We must pause here and note that this characteristically British Romantic traveler operates within the narrative in a manner similar to that of Mary Louise Pratt's "sentimental narrator" of contemporary travel narratives who feigns innocence and vulnerability while performing the interior exploration of native lands slated for expropriation, exploitation, and colonization.  In this sense, our restless Romantic enthusiast is also an imperialist agent, culturally expropriating Grecian territory and artifacts based on a presumed commonality of sensibility and shared historical experience of imperial and civilizational grandezza. When we consider this in conjunction with the fact that Hemans's text also comes equipped with a panoply of ethnographic and topographical notes that subject Greece to a scrupulous investigation by Western academics, we can begin to see the various layers of cultural appropriation that operate within the text. Ultimately, Hemans's poem displaces and deterritorializes the modern Greeks, offering instead a genealogy in which the modern Briton, who is presented as the Romantic antithesis of the savage modern Greek, becomes the legitimate heir to Hellenic Greece. Nowhere is this more apparent than in the mirroring of the modern Briton in the Romantic figure of the exiled Greek.
The British cooptation of a Grecian national heritage is further impelled by the act of mourning over its demise. In "Hemans and Home" Tricia Lootens has explored the complicity of mourning with nation-building in Hemans's poems. Heroes' graves bind national folk communities, and the work of the female poet is to memorialize these graves and thus impress them into the national imaginary as sentimental signposts of a shared national experience of loss (247). In addition, as in the case of England's Dead, these graves are often found spread across the empire, thus working to assimilate settler communities into a nationalist framework and thereby further legitimate expansionary imperialist polices.  In Modern Greece, we see the psychological annexation of Greece to a "Greater" Britain through the sentimental act of mourning for a supposedly long dead people whose territory remains a vast sepulcher which only the British romantic subject, as cultural heir to Grecian antiquity, is properly equipped to appreciate.
Hemans's choice of narratology is remarkable because it raises the gendered politics of the travelogue genre. Hemans's decision to publish the poem anonymously suggests a profound sensitivity to the gendered exclusivity of the travel narrative with its rigorous academic style and apotheosis of masculine mobility and independence.  To make it accessible to women authors writing within a discourse of patriotic inclusion, she finds it expedient to tamper with the conventions of the genre by retrofitting it with an overtly patriotic rhetoric and value, insinuating that she understood full well the consequences of unmitigated generic transgression. By resituating this generic form within the discursive horizon of patriotic texts, Hemans was quite deliberately fashioning a strategy whereby a "female pen" could experiment with a conventionally masculine genre without fear of reprisal.
The poem's narratological structure elaborates this strategy. Unlike Byron, who eventually outs himself as the protagonist of his travel narrative Childe Harold, Hemans cannot claim firsthand knowledge of Greece and must instead operate behind the invented persona of a Romantic enthusiast. I would argue that this ploy bespeaks Hemans's awareness of the severe limitations placed on women's geographical mobility in the early nineteenth-century. In light of this, Byron's hasty denunciation of the poem as "good for nothing; written by some one who has never been there"  comes off as a callously insensitive remark that carelessly overlooks the reality of immobility faced by middle-class women like Hemans. One way around this sad reality is to construct a protagonist that is recognizably a male Romantic while developing a narrator who is altogether disembodied (and thereby degendered), existing outside of space-time like Volney's Genius, and who is thus able to traverse time and reconstruct the minutia of historical events. Of course, this historical imaginary is largely enabled by Britain's privileged role as Queen of the seas: Britain's powerful navy and colonial infrastructure provide the unique vantage point from which Hemans can project her piercing and acquisitive vision of modern Greece.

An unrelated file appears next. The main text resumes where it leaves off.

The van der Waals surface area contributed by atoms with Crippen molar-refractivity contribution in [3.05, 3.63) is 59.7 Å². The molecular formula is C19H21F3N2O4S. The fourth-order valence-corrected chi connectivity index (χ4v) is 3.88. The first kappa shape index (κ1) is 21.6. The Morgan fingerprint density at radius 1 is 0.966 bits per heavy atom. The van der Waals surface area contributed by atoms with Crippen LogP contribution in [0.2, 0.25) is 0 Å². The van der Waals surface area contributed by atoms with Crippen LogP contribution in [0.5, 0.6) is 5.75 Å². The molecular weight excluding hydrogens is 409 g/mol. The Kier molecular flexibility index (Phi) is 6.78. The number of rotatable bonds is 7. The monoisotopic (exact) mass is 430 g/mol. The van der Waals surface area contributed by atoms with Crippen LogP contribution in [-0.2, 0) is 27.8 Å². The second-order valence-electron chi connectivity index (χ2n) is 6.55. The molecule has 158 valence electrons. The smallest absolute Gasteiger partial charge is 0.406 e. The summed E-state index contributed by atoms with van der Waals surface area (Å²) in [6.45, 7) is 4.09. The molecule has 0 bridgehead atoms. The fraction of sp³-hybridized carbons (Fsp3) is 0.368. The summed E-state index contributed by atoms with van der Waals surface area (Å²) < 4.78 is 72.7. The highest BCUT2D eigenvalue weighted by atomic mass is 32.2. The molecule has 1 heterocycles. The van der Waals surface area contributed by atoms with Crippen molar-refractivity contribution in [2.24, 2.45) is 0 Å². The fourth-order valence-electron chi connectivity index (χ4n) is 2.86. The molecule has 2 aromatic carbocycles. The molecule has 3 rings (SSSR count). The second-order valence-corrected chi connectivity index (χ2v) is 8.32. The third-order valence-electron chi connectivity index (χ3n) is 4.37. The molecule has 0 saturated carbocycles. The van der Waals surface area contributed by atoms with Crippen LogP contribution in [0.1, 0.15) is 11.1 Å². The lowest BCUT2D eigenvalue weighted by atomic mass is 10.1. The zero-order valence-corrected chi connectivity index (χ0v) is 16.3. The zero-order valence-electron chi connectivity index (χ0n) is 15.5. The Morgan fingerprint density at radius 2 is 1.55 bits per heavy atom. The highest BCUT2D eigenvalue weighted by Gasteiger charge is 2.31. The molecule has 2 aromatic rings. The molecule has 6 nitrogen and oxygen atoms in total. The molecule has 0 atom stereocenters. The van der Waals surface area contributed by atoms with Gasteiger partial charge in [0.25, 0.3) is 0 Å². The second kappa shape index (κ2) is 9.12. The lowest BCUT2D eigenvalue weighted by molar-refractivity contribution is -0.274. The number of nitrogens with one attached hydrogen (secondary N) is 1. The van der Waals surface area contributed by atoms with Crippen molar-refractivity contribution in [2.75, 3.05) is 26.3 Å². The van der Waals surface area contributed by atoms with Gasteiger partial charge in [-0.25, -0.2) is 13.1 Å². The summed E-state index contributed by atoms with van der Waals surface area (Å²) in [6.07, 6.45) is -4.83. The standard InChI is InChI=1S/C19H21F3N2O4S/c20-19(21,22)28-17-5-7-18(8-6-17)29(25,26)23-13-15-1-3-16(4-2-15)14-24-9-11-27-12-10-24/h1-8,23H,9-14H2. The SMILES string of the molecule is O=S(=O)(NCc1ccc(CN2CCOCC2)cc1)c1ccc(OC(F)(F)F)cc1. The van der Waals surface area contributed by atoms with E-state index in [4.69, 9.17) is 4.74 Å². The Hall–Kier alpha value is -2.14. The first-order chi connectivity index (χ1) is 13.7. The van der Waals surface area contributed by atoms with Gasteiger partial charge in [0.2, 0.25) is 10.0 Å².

Hemans's narrator can rather effortlessly distill the national essence and history of a bygone people largely by virtue of the statuary and architecture whose ruins litter the landscape. In the tradition of eighteenth-century ruinology, these fragments of art are mined for their unique expression of national identity. In the text, Hemans proffers the Athenian city-state as a synecdoche for Greece itself. And Athens is rendered knowable through an investigation of the ruins of the Parthenon, which Hemans calls "the purest model of Athenian taste" (LXXIV), locating in a nation's art its peculiar sensibility. She also subscribes to the eighteenth-century fascination with the nationalist role of the bardic artist when she hails Greece as the "fair land of Phidias," the renowned sculptor and architect who oversaw the building of the Parthenon and personally sculpted the statue of Athena (or Minerva in the Roman lexicon), which is stationed in its central shrine.
Yet, Hemans modifies this tradition by outfitting the study of ruins with a capacity for augury. At will, her narrator can recount the events that transpired during the "closing night of that imperial race" (XXXVII). Furthermore, by the agency of the creative imagination, the narrator can also conjure up vivid imagery of a pre-lapsarian Greece, recovering the splendid vistas of a once glorious Athens from the ruins of time:
Again renewed by Thought's creative spells,